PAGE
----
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Nobel Prize in medicine honors discoveries on how cells move ‘cargo’

A press conference will be held today with one of the newly named Nobel Laureates, James Rothman, at 12:30 p.m. ET. The press conference will be livestreamed on the Yale YouTube Channel.

The 2013 Nobel Prize in Medicine is shared by three American scientists for their work on how cells move molecular “cargo” on time, which plays a major role in immune diseases, neurological diseases and diabetes.

Cells manufacture neurotransmitters, hormones and enzymes, which are packaged in bubbles called vesicles and transported within the cell or exported to another cell. It’s a transportation system that requires precise timing and accurate loading and unloading. When cargo piles up or is delivered late, it can contribute to disease. For example, if cells don’t deliver insulin to the bloodstream on time, it can result in diabetes. Newly named Nobel Laureates James Rothman, Randy Schekman and Thomas Sudhof discovered how that delivery system works. Randy Schekman, professor of molecular and cell biology at University of California Berkeley, discovered the mutated genes which cause cargo “pile-ups” within a cell, and identified three classes of genes that control different aspects of the cell´s transport system. James Rothman, professor of cell biology at Yale University, discovered that when vesicles find the right loading dock for its cargo, they attach to their target like a zipper. It requires an exact match between vesicle and target, ensuring that molecules were delivered to the right place.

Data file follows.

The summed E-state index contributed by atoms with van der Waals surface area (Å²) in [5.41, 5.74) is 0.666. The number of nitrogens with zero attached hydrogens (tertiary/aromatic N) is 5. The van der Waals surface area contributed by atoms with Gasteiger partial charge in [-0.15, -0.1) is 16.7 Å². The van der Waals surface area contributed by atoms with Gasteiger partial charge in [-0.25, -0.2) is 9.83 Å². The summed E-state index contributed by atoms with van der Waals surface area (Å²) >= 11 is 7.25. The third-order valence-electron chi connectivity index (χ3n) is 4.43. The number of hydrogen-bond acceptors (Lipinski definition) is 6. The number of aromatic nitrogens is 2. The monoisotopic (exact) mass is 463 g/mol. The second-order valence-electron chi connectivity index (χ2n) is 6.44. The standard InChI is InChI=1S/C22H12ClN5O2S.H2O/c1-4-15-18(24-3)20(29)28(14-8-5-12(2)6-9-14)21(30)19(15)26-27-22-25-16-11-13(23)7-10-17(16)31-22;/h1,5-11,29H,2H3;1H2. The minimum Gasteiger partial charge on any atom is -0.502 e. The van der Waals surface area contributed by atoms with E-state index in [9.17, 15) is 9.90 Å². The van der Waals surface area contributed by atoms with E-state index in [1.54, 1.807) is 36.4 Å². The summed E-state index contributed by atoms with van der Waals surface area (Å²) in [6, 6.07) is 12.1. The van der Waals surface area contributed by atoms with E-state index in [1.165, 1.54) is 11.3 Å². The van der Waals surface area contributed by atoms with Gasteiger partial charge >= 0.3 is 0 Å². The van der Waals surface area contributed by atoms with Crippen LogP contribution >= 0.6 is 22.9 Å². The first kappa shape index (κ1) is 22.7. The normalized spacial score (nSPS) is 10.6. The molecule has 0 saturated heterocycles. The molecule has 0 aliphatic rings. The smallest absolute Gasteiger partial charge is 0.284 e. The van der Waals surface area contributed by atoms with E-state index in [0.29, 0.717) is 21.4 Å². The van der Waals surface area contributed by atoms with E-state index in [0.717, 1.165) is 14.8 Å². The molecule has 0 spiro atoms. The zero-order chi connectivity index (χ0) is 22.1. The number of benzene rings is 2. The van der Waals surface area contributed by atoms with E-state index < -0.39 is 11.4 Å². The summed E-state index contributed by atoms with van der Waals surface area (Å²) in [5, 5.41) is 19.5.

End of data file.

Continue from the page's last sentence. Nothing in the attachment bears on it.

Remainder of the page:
Rothman and Schekman’s research mapped the transport system, but timing is crucial. Thomas Südhof, professor of cell biology at Stanford University, built on Rothman and Schekman’s research. He found that in neurons, an influx of calcium cued the vesicles to release their content at the right time, resulting in synaptic transmissions in the brain.

H/T Rebecca Jacobson

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